Sunday, April 30, 2017

Video review: "Gold"

Matthew McConaughey goes Full Skeeze in “Gold,” a little-seen drama that came out near the end of 2016 and didn’t generate the awards buzz hoped for.

He plays Kenny Wells, a has-been/never-was mining prospector at the end of his rope who stumbles across a massive gold deposit in the deepest jungles of Indonesia. The story is loosely based on David Walsh, CEO of Bre-X, whose gold strike was found to be fraudulent back in the 1990s. Tens of billions of dollars in company value went up in smoke overnight.

McConaughey, not long removed from the skeletal figure he struck in his Oscar-winning turn in “Dallas Buyers Club,” spreads an impressive middle-aged paunch to go along with a scanty head of hair, hollow eyes and a mouthful of crooked teeth. Kenny is perpetually sweating and shifty-eyed, the sort of guy who makes others uncomfortable just by walking in the room.

As the story opens, his company is about to go belly-up. His long-suffering girlfriend (Bryce Dallas Howard) seems to have half a foot out the door. But Kenny learns about Michael Acosta (Edgar Ramirez), a geologist who’s come up with a new system for finding mineral deposits that the rest of the industry has scoffed at.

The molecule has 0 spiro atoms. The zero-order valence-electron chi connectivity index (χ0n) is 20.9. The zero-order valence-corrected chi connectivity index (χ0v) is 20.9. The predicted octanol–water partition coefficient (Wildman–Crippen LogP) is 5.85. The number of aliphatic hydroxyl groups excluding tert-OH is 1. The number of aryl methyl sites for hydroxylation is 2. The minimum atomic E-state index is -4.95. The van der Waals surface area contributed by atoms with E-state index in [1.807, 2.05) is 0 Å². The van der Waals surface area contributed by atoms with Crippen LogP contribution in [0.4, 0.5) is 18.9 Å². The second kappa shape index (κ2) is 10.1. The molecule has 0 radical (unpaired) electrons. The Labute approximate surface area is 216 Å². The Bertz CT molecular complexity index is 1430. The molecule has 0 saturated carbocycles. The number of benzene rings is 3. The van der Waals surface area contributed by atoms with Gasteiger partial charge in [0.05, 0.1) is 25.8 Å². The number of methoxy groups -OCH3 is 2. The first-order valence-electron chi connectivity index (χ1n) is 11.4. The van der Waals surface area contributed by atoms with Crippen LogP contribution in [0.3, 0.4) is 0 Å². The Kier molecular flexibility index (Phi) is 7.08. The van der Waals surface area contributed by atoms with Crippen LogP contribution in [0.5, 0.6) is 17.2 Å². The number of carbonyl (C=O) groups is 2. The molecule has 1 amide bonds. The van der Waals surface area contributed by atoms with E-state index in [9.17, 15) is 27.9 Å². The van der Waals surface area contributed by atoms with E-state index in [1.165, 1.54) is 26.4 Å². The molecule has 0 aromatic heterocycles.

Crabbing together his last few bucks and corralling a few investors, they do some exploratory drilling deep in the bush. Soon they’re just about out of money, the local workers flee the mine and Kenny nearly succumbs to dysentery. But his faith in Michael is unshakeable and, improbably, it bears fruit when soil samples reveal gold.

Soon the big moneymen (Corey Stoll among them), who had previously written off the flimflam man, come begging for some of the crumbs to fall from Kenny’s plate. And Bruce Greenwood plays the cutthroat competitor maneuvering to take it all away.

Directed by Stephen Gaghan (“Syriana”) from a script by John Zinman and Patrick Massett, “Gold” barely made a ripple at the box office. But it’s a worthy film, if a bit overly familiar in its themes, cemented by McConoughey’s fully invested performance.

Inside every slick Wall Street high-roller, like the one McConaughey played in “Wolf of Wall Street,” there’s a hungry scrounger fighting for wealth and respect.

Bonus features are pretty good, and are the same for Blu-ray and DVD editions. They include one deleted sequence, feature commentary by director Gaghan and three making-of featurettes: “The Origins of Gold,” “The Locations of Gold” and “Matthew McConaughey as Kenny Wells.”


Extras: B

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